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MailTribune.com
  • In the Loop

  • A trip to the dump brought inspiration via frustration, spurring local inventor Jeff Dahl to create what he hopes will be the next big thing in the world of tie-downs.
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  • A trip to the dump brought inspiration via frustration, spurring local inventor Jeff Dahl to create what he hopes will be the next big thing in the world of tie-downs.
    "I've always wanted to invent something," said Dahl, 41. "And I've never known how to tie a proper knot."
    Aggravated because he couldn't untie the knots he'd made to secure his load of junk, but jumpy around regular bungee cords which Dahl said have a tendency to slip loose, spring back and smack a fellow in the eye, Dahl determined it was time to develop a method of securing loads that would offer the best of both worlds.
    "I was looking for something that was a rope with loops like truckers' hitches," Dahl said.
    Enter the LoopRope — Dahl's bungee-cord-based tie-down system.
    Initial permutations included lengths of bungee cords, plastic zip-ties and flawed sewing schemes. Field testing revealed the design flaws.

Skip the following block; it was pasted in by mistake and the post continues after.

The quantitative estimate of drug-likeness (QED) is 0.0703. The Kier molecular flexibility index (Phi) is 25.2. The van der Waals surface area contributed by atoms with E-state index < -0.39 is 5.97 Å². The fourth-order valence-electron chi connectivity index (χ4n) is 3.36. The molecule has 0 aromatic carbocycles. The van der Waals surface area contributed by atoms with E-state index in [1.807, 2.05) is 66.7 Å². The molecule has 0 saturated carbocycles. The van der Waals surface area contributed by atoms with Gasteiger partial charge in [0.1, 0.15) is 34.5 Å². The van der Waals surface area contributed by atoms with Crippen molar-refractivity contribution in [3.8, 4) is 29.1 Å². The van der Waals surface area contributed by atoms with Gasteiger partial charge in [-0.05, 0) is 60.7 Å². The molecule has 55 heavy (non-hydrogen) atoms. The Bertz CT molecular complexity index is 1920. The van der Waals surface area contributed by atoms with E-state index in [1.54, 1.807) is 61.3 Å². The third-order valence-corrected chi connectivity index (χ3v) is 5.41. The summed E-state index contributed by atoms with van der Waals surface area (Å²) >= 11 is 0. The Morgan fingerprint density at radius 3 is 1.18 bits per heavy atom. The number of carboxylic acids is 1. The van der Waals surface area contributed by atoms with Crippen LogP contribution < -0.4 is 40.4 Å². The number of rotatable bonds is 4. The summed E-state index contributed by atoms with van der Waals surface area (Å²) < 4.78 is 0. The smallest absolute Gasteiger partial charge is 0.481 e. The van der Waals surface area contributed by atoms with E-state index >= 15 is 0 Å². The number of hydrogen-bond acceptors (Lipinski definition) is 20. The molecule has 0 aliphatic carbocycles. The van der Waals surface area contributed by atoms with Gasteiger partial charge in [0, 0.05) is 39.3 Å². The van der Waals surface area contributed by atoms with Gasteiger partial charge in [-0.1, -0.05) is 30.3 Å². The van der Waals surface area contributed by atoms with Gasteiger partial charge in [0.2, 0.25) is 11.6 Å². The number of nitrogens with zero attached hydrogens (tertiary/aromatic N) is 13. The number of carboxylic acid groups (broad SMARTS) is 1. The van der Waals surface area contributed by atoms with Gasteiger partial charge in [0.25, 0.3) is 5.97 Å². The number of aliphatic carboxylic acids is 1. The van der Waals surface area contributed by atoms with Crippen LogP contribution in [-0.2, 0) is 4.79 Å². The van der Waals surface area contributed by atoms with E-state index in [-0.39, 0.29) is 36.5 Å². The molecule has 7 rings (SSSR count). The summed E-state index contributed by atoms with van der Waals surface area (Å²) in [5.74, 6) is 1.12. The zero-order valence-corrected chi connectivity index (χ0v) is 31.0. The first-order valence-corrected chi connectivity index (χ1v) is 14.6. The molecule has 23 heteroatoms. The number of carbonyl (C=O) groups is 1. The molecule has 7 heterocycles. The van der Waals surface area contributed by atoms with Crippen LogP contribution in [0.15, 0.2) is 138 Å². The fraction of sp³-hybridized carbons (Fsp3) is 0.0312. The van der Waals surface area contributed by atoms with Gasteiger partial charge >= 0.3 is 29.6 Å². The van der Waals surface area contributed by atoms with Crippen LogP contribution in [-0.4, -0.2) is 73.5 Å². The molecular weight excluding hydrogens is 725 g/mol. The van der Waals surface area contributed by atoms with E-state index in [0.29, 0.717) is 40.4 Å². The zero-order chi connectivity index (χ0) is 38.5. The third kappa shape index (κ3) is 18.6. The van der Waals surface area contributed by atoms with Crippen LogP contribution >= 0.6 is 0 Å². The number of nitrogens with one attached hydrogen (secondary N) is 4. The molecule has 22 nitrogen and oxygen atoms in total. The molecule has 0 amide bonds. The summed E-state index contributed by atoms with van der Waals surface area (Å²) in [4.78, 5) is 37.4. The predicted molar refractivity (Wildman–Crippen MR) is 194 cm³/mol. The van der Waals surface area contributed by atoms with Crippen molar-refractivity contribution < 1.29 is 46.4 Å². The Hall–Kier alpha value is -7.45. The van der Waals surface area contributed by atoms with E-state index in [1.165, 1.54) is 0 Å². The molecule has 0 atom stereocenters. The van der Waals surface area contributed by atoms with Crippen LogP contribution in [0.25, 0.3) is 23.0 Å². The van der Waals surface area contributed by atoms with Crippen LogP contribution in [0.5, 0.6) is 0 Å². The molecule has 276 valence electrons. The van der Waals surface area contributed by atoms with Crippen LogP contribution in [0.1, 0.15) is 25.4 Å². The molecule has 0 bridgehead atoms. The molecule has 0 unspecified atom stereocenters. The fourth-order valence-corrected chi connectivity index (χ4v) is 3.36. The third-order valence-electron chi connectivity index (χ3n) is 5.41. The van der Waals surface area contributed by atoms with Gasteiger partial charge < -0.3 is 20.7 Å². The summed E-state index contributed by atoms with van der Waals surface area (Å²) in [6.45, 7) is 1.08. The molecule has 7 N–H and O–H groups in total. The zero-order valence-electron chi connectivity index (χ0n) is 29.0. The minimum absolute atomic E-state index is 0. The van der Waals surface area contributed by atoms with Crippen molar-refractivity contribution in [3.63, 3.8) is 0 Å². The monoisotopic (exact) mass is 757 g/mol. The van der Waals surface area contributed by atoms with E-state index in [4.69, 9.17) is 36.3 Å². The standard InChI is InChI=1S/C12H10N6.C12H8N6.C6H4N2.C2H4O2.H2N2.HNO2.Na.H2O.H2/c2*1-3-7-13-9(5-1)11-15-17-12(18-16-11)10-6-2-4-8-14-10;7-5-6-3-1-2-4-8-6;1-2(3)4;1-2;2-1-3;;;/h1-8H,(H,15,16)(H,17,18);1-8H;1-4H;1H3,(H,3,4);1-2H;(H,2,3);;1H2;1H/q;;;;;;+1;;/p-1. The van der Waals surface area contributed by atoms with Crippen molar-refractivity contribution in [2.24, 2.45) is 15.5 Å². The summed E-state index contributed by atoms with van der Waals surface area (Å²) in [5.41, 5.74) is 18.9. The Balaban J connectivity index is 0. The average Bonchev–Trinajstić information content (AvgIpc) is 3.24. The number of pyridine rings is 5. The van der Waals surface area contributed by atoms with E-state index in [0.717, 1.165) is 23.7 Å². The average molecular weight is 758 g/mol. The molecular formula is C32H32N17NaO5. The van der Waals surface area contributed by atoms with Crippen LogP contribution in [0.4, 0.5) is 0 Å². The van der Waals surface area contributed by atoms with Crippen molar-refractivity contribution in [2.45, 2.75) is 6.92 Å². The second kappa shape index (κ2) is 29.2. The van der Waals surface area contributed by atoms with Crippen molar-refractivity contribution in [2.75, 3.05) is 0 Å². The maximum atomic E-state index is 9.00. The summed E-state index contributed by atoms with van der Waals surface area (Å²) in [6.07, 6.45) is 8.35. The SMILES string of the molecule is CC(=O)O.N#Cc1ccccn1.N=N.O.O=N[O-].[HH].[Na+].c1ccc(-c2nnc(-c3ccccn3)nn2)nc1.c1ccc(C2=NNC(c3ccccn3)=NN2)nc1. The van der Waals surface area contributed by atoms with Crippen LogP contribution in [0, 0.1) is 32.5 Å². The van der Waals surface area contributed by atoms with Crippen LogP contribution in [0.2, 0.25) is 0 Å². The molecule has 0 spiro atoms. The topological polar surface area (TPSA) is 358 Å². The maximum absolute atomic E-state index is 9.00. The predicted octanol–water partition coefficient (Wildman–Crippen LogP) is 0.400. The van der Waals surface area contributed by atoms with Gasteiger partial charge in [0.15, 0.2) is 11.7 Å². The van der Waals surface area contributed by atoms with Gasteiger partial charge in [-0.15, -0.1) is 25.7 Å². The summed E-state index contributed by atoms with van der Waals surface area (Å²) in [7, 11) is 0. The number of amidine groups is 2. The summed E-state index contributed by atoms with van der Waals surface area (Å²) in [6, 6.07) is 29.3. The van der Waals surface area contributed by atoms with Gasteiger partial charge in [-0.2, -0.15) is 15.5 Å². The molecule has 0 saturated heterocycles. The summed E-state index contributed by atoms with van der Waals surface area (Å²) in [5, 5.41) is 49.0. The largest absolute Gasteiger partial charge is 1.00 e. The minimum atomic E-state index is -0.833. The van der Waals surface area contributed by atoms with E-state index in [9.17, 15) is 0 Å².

"The zip-ties fail and the needle puncturing the bungee cord wasn't a good idea," he said.
    But trial and error led Dahl to a better bungee. Copper couplings, plastic covers and a specially designed crimper helped Dahl create more than a hundred colorful LoopRopes since his invention received its $8,000 patent-pending notice on Christmas Eve.
    At first orange and black, green and yellow, blue and gold, black and red, LoopRopes dangle from pegs in Dahl's east Medford garage. Now he has moved into a warehouse off Parsons Avenue. His first retail outlet is at Advantage Tire in Medford.
    "Our plan is to keep LoopRope made in the USA and, more importantly, in Medford," Dahl said.
    The LoopRope comes in 3-, 4- and 5-foot lengths and are priced at $9.99, $14.99 and $19.99 accordingly, he said.
    Dahl's invention has been garnering some high-profile East Coast admirers, he said. Representatives for Cello Products are interested in mass producing the LoopRope and marketing it under one of their lines, he said. Another representative for QVC is also interested, he said.
    "It could really be big," he said, adding he's happy to hand over production of the LoopRope for a nice licensing agreement.
    Dahl sent 150 LoopRopes to a plumbing distributor in Milwaukee, Wisconsin. The contractor resold 35 of the 5-foot lengths to another distributor who sells dog crates, he said
    LoopRopes can be made in the colors of your favorite school, Dahl said.
    "I can make them in virtually any color combination," he said.
    Dahl owns several Oil Stop shops in Jackson County with his brother, Brandon Dahl, who holds high hopes for his brother's invention.
    "I've been watching the development," Brandon Dahl said. "The idea was born when he took that trip with the trailer. He just thought there had to be a better way."
    Reach reporter Sanne Specht at 541-776-4497 or e-mail sspecht@mailtribune.com.
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